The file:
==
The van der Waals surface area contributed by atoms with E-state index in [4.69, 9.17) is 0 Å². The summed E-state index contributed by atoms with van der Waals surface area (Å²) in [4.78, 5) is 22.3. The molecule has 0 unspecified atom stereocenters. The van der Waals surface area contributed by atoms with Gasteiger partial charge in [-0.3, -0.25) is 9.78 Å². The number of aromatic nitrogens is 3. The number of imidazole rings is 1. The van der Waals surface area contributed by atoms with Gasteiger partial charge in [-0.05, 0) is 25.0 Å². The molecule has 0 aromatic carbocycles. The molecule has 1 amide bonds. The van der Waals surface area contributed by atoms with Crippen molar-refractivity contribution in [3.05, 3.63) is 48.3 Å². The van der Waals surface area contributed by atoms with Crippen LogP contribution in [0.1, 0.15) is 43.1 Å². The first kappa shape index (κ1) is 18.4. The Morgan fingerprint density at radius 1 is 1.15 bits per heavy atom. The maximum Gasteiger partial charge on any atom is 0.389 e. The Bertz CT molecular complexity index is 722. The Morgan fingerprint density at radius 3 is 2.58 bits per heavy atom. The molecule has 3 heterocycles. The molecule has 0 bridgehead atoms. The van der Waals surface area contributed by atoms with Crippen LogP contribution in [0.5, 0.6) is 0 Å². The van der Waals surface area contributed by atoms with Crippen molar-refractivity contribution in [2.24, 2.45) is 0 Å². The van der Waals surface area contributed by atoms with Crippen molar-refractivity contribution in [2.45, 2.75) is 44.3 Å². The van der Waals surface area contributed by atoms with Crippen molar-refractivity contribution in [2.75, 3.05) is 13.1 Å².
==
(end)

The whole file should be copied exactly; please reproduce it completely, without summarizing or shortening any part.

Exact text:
The van der Waals surface area contributed by atoms with E-state index in [4.69, 9.17) is 0 Å². The summed E-state index contributed by atoms with van der Waals surface area (Å²) in [4.78, 5) is 22.3. The molecule has 0 unspecified atom stereocenters. The van der Waals surface area contributed by atoms with Gasteiger partial charge in [-0.3, -0.25) is 9.78 Å². The number of aromatic nitrogens is 3. The number of imidazole rings is 1. The van der Waals surface area contributed by atoms with Gasteiger partial charge in [-0.05, 0) is 25.0 Å². The molecule has 0 aromatic carbocycles. The molecule has 1 amide bonds. The van der Waals surface area contributed by atoms with Crippen molar-refractivity contribution in [3.05, 3.63) is 48.3 Å². The van der Waals surface area contributed by atoms with Crippen LogP contribution in [0.1, 0.15) is 43.1 Å². The first kappa shape index (κ1) is 18.4. The Morgan fingerprint density at radius 1 is 1.15 bits per heavy atom. The maximum Gasteiger partial charge on any atom is 0.389 e. The Bertz CT molecular complexity index is 722. The Morgan fingerprint density at radius 3 is 2.58 bits per heavy atom. The molecule has 3 heterocycles. The molecule has 0 bridgehead atoms. The van der Waals surface area contributed by atoms with Crippen LogP contribution in [0.5, 0.6) is 0 Å². The van der Waals surface area contributed by atoms with Crippen molar-refractivity contribution in [2.24, 2.45) is 0 Å². The van der Waals surface area contributed by atoms with Crippen molar-refractivity contribution in [2.45, 2.75) is 44.3 Å². The van der Waals surface area contributed by atoms with Crippen molar-refractivity contribution in [2.75, 3.05) is 13.1 Å².